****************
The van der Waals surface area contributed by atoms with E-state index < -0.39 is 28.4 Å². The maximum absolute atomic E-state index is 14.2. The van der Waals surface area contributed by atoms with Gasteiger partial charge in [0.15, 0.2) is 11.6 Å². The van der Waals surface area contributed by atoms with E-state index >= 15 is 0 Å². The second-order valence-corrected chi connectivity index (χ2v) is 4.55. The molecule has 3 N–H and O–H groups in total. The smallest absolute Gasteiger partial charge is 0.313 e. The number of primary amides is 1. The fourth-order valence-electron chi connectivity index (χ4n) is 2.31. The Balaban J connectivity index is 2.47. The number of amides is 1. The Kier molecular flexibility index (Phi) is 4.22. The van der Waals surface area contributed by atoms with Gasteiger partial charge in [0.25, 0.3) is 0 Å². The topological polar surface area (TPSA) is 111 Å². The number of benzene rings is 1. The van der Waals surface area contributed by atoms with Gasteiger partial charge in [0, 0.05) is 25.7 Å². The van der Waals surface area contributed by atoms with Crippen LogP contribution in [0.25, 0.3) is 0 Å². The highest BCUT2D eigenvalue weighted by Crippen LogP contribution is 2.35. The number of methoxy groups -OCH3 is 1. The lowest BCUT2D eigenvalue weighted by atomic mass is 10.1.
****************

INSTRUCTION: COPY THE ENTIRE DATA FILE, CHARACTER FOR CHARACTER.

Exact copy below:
The van der Waals surface area contributed by atoms with E-state index < -0.39 is 28.4 Å². The maximum absolute atomic E-state index is 14.2. The van der Waals surface area contributed by atoms with Gasteiger partial charge in [0.15, 0.2) is 11.6 Å². The van der Waals surface area contributed by atoms with E-state index >= 15 is 0 Å². The second-order valence-corrected chi connectivity index (χ2v) is 4.55. The molecule has 3 N–H and O–H groups in total. The smallest absolute Gasteiger partial charge is 0.313 e. The number of primary amides is 1. The fourth-order valence-electron chi connectivity index (χ4n) is 2.31. The Balaban J connectivity index is 2.47. The number of amides is 1. The Kier molecular flexibility index (Phi) is 4.22. The van der Waals surface area contributed by atoms with Gasteiger partial charge in [0.25, 0.3) is 0 Å². The topological polar surface area (TPSA) is 111 Å². The number of benzene rings is 1. The van der Waals surface area contributed by atoms with Gasteiger partial charge in [0, 0.05) is 25.7 Å². The van der Waals surface area contributed by atoms with Crippen LogP contribution in [0.25, 0.3) is 0 Å². The highest BCUT2D eigenvalue weighted by Crippen LogP contribution is 2.35. The number of methoxy groups -OCH3 is 1. The lowest BCUT2D eigenvalue weighted by atomic mass is 10.1.